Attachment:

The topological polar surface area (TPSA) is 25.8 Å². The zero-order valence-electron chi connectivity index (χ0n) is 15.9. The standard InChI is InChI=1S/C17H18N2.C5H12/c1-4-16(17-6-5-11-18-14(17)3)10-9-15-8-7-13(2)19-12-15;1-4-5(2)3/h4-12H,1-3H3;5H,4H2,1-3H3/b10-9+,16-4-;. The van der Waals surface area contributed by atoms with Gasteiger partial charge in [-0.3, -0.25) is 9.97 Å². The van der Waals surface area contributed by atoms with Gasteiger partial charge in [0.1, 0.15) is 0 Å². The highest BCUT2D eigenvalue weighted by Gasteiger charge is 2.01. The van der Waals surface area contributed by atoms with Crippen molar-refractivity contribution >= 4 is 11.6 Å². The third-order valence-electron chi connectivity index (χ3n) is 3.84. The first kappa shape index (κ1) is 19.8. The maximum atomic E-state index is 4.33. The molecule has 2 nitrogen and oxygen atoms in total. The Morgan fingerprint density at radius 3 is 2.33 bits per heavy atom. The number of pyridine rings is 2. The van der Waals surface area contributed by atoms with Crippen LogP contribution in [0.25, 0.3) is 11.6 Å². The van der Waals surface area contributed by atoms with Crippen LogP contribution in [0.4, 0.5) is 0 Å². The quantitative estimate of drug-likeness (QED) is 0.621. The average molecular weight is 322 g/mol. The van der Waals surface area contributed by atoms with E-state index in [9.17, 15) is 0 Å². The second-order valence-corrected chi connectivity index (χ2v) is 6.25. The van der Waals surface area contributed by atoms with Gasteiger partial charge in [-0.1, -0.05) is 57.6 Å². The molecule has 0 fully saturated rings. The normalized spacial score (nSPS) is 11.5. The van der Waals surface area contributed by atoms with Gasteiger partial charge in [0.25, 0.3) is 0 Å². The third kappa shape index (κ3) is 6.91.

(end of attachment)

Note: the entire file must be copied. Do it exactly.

The topological polar surface area (TPSA) is 25.8 Å². The zero-order valence-electron chi connectivity index (χ0n) is 15.9. The standard InChI is InChI=1S/C17H18N2.C5H12/c1-4-16(17-6-5-11-18-14(17)3)10-9-15-8-7-13(2)19-12-15;1-4-5(2)3/h4-12H,1-3H3;5H,4H2,1-3H3/b10-9+,16-4-;. The van der Waals surface area contributed by atoms with Gasteiger partial charge in [-0.3, -0.25) is 9.97 Å². The van der Waals surface area contributed by atoms with Gasteiger partial charge in [0.1, 0.15) is 0 Å². The highest BCUT2D eigenvalue weighted by Gasteiger charge is 2.01. The van der Waals surface area contributed by atoms with Crippen molar-refractivity contribution >= 4 is 11.6 Å². The third-order valence-electron chi connectivity index (χ3n) is 3.84. The first kappa shape index (κ1) is 19.8. The maximum atomic E-state index is 4.33. The molecule has 2 nitrogen and oxygen atoms in total. The Morgan fingerprint density at radius 3 is 2.33 bits per heavy atom. The number of pyridine rings is 2. The van der Waals surface area contributed by atoms with Crippen LogP contribution in [0.25, 0.3) is 11.6 Å². The van der Waals surface area contributed by atoms with Crippen LogP contribution in [0.4, 0.5) is 0 Å². The quantitative estimate of drug-likeness (QED) is 0.621. The average molecular weight is 322 g/mol. The van der Waals surface area contributed by atoms with E-state index in [9.17, 15) is 0 Å². The second-order valence-corrected chi connectivity index (χ2v) is 6.25. The van der Waals surface area contributed by atoms with Gasteiger partial charge in [-0.1, -0.05) is 57.6 Å². The molecule has 0 fully saturated rings. The normalized spacial score (nSPS) is 11.5. The van der Waals surface area contributed by atoms with Gasteiger partial charge in [0.25, 0.3) is 0 Å². The third kappa shape index (κ3) is 6.91.